Butler expects California to enjoy huge savings in procurement over the next several years, as the existing servers are replaced and consolidation is implemented.

California should be able to save money by moving some agencies and departments to storage area networks and network attached storage. The migration to SANs and NAS devices in a unified data center could save money by facilitating the consolidation of servers at a single location.

How much money will the consolidation save? “The fiscal impact of consolidating the data centers is difficult to measure,” states The Public Perspective, a report produced by the California Performance Review Commission, an oversight task force. That’s partly because the two data centers have a complex funding system.

The commission’s best estimates are included in the report: Eliminating duplicative management positions in administration, operational recovery, customer relations and security could save the state more than $1 million a year. Consolidating and renegotiating software contracts could save another $1.25 million to $3.75 million a year. (Software licenses now total $25 million at the two data centers.)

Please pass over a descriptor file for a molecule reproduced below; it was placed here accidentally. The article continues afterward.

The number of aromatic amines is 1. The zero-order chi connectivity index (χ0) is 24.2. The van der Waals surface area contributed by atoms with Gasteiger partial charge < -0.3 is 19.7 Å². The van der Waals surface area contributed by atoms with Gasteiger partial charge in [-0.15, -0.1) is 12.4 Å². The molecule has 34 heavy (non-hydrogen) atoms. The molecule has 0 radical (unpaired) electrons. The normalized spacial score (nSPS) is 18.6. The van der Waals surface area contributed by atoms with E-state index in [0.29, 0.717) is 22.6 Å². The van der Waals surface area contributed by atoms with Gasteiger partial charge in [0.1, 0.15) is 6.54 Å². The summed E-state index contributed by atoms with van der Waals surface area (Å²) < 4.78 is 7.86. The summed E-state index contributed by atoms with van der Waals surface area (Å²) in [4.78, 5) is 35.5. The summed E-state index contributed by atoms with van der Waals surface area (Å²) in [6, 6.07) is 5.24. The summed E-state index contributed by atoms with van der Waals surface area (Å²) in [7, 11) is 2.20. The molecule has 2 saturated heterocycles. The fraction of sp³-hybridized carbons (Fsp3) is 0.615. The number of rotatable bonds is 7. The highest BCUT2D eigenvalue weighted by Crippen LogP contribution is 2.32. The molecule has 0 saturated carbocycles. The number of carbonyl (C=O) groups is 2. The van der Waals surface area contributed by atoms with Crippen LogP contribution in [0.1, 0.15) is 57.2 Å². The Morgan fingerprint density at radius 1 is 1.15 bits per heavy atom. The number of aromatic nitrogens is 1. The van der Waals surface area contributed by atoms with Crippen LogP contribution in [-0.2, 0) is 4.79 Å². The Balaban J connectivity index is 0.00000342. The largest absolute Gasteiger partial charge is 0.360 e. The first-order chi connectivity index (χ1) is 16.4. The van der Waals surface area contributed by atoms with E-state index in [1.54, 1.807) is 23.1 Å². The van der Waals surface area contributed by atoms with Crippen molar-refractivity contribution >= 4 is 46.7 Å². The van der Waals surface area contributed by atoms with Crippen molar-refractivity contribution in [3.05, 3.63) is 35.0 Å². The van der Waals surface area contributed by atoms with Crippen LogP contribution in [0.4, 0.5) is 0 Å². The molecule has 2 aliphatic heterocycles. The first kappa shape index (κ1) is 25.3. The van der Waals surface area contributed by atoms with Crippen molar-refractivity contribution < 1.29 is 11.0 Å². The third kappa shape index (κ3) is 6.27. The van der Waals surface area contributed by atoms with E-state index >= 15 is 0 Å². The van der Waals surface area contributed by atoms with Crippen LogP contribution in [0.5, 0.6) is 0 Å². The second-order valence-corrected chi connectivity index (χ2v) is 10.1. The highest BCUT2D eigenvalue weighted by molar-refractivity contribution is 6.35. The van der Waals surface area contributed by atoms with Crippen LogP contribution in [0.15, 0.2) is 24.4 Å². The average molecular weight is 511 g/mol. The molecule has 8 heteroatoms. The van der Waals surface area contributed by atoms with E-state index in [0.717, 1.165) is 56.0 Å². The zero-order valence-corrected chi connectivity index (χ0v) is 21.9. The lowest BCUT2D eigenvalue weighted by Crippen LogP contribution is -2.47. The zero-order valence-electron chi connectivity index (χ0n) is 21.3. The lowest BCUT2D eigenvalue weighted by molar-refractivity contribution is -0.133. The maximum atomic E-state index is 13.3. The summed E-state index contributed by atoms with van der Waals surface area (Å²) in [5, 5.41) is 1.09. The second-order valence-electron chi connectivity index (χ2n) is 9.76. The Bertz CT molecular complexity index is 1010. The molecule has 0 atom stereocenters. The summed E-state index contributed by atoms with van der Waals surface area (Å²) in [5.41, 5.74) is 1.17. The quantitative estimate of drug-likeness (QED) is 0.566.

“Using some conservative numbers, if there are a minimum of 3,000 servers scattered throughout state departments and, of those servers, 20 percent are candidates for rationalization … the potential [total cost of ownership] savings would still be $1.77 million per year,” the report states.

The California Performance Review Commission estimates that the state’s IT overhaul could result in a net savings of $27.6 million over five years, starting in fiscal 2004. Given that California spends $2 billion a year on information technology, Gov. Schwarzenegger could take a cue from Missouri and change California’s nickname to the “Show Me More Savings State.”

Five Steps to IT Consolidation

STATE GOVERNMENTS have varying game plans for consolidating their IT operations, but each state generally follows five steps to build an efficient, cost-effective, standardized IT infrastructure.

1. Enabling Legislation: Legislation must specify how IT consolidation and ongoing maintenance will be funded and who will govern its operation. In Virginia, for example, the Virginia Information Technologies Agency is billing departments for their IT usage in a “utility computing” structure.